One of Philadelphia’s most majestic buildings, Memorial Hall is located in the city’s vast Fairmount Park.
History and Architecture
Beautiful Memorial Hall is the only major surviving building constructed for Philadelphia’s Centennial Exposition in honor of the 100th birthday of America in 1876. Designed by Hermann J. Schwarzmann, who was at that time the chief engineer of expansive Fairmount Park, Memorial Hall is considered one of America’s best examples of the Beaux-Arts style of architecture.
The building is fashioned from glass, iron, brick, and granite and cost the hefty sum of $1.5 million. Its building materials made Memorial Hall totally fireproof, which was quite novel for that period of time.
The structure measures 365 ft by 210 ft (111 x 64 m) and stretches to a height of 150 ft (46 m) at the top of its magnificent dome, which is made of iron and glass as well. The dome is the most prominent feature of Memorial Hall and can be seen from the highways that traverse the park. Sitting atop the dome is a statue of Columbia, a poetic symbol of the United States. Other statuary symbolizes industry and commerce.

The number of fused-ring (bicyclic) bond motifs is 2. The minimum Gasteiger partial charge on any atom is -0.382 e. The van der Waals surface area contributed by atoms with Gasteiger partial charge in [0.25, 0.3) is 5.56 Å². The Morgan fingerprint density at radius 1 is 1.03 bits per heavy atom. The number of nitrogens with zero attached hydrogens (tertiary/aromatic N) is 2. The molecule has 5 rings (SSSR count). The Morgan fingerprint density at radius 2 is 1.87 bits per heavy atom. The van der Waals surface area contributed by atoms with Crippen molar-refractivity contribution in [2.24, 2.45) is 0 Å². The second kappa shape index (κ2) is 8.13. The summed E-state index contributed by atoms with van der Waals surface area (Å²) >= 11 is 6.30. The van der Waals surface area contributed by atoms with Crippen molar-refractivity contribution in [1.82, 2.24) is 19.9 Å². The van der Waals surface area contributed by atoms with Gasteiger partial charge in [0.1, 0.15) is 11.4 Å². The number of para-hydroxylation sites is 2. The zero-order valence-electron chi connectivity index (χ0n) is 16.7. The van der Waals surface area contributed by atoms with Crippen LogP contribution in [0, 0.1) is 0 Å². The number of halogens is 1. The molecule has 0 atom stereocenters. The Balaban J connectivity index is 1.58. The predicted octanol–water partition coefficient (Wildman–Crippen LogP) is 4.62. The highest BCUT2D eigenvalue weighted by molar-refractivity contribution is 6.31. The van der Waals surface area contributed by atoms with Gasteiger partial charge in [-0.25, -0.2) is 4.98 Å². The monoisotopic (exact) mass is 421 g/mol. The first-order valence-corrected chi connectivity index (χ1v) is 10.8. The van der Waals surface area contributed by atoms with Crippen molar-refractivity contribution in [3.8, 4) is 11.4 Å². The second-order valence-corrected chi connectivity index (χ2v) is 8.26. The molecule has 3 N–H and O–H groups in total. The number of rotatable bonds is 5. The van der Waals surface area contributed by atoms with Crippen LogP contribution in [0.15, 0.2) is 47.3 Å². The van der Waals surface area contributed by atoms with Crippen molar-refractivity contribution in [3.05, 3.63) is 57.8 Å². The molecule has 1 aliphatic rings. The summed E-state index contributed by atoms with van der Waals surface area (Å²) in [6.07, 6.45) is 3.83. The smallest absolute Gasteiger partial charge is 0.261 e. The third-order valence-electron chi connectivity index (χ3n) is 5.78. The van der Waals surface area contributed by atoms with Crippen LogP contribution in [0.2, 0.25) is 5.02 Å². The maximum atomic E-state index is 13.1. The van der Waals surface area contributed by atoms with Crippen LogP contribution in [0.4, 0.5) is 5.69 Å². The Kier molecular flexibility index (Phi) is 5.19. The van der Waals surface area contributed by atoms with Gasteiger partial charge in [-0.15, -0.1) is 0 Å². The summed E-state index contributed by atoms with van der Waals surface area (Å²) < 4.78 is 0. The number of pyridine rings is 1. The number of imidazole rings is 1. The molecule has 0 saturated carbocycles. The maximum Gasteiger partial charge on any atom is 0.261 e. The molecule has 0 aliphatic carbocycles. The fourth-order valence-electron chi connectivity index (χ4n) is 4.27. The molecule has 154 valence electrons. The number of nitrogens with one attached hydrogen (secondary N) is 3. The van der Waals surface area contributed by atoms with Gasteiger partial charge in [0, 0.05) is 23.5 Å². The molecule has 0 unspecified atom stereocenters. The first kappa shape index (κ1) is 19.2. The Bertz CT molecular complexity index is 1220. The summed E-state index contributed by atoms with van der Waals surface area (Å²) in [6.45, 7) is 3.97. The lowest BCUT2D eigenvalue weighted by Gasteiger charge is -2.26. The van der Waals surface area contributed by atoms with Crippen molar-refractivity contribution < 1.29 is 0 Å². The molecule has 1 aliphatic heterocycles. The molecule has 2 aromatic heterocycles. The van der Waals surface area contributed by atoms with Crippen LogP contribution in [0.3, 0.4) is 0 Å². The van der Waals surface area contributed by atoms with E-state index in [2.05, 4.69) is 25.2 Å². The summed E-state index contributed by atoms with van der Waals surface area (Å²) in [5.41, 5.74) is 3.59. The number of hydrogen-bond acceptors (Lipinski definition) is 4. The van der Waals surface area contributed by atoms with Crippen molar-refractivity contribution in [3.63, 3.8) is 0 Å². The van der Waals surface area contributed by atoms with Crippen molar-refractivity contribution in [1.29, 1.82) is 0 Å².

During the Centennial Exposition, Memorial Hall housed works of art and went on to serve as the city’s first art museum for many years, known as the Pennsylvania Museum of the School of Industrial Art. It closed in 1928 when the museum found a new and larger home on Benjamin Franklin Parkway.
After that, ownership was assumed by the Fairmount Park Commission, and though Memorial Hall would again be home to a small art museum, it also served as a police station for quite sometime.
Please Touch Museum
Since 2008, the Memorial Hall is the new home of Philadelphia’s child-oriented Please Touch Museum. For more information on the museum, have a look at their website.